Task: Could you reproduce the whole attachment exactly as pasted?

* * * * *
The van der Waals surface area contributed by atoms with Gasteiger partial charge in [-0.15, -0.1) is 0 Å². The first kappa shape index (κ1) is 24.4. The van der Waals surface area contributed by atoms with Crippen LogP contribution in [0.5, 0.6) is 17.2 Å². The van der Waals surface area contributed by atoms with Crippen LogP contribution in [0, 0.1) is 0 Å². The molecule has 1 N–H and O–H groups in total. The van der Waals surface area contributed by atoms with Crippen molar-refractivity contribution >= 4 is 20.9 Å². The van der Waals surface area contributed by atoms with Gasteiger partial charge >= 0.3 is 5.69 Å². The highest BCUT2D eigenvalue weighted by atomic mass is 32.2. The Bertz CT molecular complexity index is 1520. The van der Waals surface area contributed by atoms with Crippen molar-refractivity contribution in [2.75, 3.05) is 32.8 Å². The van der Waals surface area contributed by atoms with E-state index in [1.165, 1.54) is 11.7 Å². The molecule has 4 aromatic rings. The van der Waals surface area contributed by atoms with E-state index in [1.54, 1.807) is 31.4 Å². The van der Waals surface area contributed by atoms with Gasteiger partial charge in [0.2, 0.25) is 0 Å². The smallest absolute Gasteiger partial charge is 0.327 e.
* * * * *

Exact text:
The van der Waals surface area contributed by atoms with Gasteiger partial charge in [-0.15, -0.1) is 0 Å². The first kappa shape index (κ1) is 24.4. The van der Waals surface area contributed by atoms with Crippen LogP contribution in [0.5, 0.6) is 17.2 Å². The van der Waals surface area contributed by atoms with Crippen LogP contribution in [0, 0.1) is 0 Å². The molecule has 1 N–H and O–H groups in total. The van der Waals surface area contributed by atoms with Crippen molar-refractivity contribution >= 4 is 20.9 Å². The van der Waals surface area contributed by atoms with Gasteiger partial charge >= 0.3 is 5.69 Å². The highest BCUT2D eigenvalue weighted by atomic mass is 32.2. The Bertz CT molecular complexity index is 1520. The van der Waals surface area contributed by atoms with Crippen molar-refractivity contribution in [2.75, 3.05) is 32.8 Å². The van der Waals surface area contributed by atoms with E-state index in [1.165, 1.54) is 11.7 Å². The molecule has 4 aromatic rings. The van der Waals surface area contributed by atoms with E-state index in [1.54, 1.807) is 31.4 Å². The van der Waals surface area contributed by atoms with Gasteiger partial charge in [0.2, 0.25) is 0 Å². The smallest absolute Gasteiger partial charge is 0.327 e.